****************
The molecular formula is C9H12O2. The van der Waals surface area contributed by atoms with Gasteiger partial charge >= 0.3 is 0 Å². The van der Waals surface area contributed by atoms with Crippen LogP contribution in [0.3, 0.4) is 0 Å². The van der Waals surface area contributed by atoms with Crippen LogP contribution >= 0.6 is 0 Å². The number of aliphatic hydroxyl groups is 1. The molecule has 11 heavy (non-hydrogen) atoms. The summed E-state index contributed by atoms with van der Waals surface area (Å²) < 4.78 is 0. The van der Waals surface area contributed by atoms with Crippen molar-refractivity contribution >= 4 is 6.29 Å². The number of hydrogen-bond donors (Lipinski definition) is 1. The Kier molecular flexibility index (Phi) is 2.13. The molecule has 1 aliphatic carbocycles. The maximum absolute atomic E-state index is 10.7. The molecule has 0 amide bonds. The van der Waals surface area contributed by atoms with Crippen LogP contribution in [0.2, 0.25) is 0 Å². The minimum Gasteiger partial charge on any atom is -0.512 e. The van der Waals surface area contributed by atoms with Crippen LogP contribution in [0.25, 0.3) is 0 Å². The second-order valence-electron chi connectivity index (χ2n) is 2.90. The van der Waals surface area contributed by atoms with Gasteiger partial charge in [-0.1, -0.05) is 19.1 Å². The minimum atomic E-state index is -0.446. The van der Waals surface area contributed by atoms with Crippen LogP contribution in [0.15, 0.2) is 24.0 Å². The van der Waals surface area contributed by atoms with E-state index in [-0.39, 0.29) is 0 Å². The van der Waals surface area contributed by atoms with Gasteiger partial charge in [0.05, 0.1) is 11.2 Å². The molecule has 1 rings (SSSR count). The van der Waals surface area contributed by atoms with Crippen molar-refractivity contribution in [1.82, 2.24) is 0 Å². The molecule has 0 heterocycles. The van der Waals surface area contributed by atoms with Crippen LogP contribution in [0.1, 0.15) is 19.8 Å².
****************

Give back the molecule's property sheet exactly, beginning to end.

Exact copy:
The molecular formula is C9H12O2. The van der Waals surface area contributed by atoms with Gasteiger partial charge >= 0.3 is 0 Å². The van der Waals surface area contributed by atoms with Crippen LogP contribution in [0.3, 0.4) is 0 Å². The van der Waals surface area contributed by atoms with Crippen LogP contribution >= 0.6 is 0 Å². The number of aliphatic hydroxyl groups is 1. The molecule has 11 heavy (non-hydrogen) atoms. The summed E-state index contributed by atoms with van der Waals surface area (Å²) < 4.78 is 0. The van der Waals surface area contributed by atoms with Crippen molar-refractivity contribution >= 4 is 6.29 Å². The number of hydrogen-bond donors (Lipinski definition) is 1. The Kier molecular flexibility index (Phi) is 2.13. The molecule has 1 aliphatic carbocycles. The maximum absolute atomic E-state index is 10.7. The molecule has 0 amide bonds. The van der Waals surface area contributed by atoms with Crippen LogP contribution in [0.2, 0.25) is 0 Å². The minimum Gasteiger partial charge on any atom is -0.512 e. The van der Waals surface area contributed by atoms with Crippen LogP contribution in [0.25, 0.3) is 0 Å². The second-order valence-electron chi connectivity index (χ2n) is 2.90. The van der Waals surface area contributed by atoms with Gasteiger partial charge in [-0.1, -0.05) is 19.1 Å². The minimum atomic E-state index is -0.446. The van der Waals surface area contributed by atoms with Crippen LogP contribution in [0.15, 0.2) is 24.0 Å². The van der Waals surface area contributed by atoms with E-state index in [-0.39, 0.29) is 0 Å². The van der Waals surface area contributed by atoms with Gasteiger partial charge in [0.05, 0.1) is 11.2 Å². The molecule has 1 rings (SSSR count). The van der Waals surface area contributed by atoms with Crippen molar-refractivity contribution in [1.82, 2.24) is 0 Å². The molecule has 0 heterocycles. The van der Waals surface area contributed by atoms with Crippen LogP contribution in [0.1, 0.15) is 19.8 Å².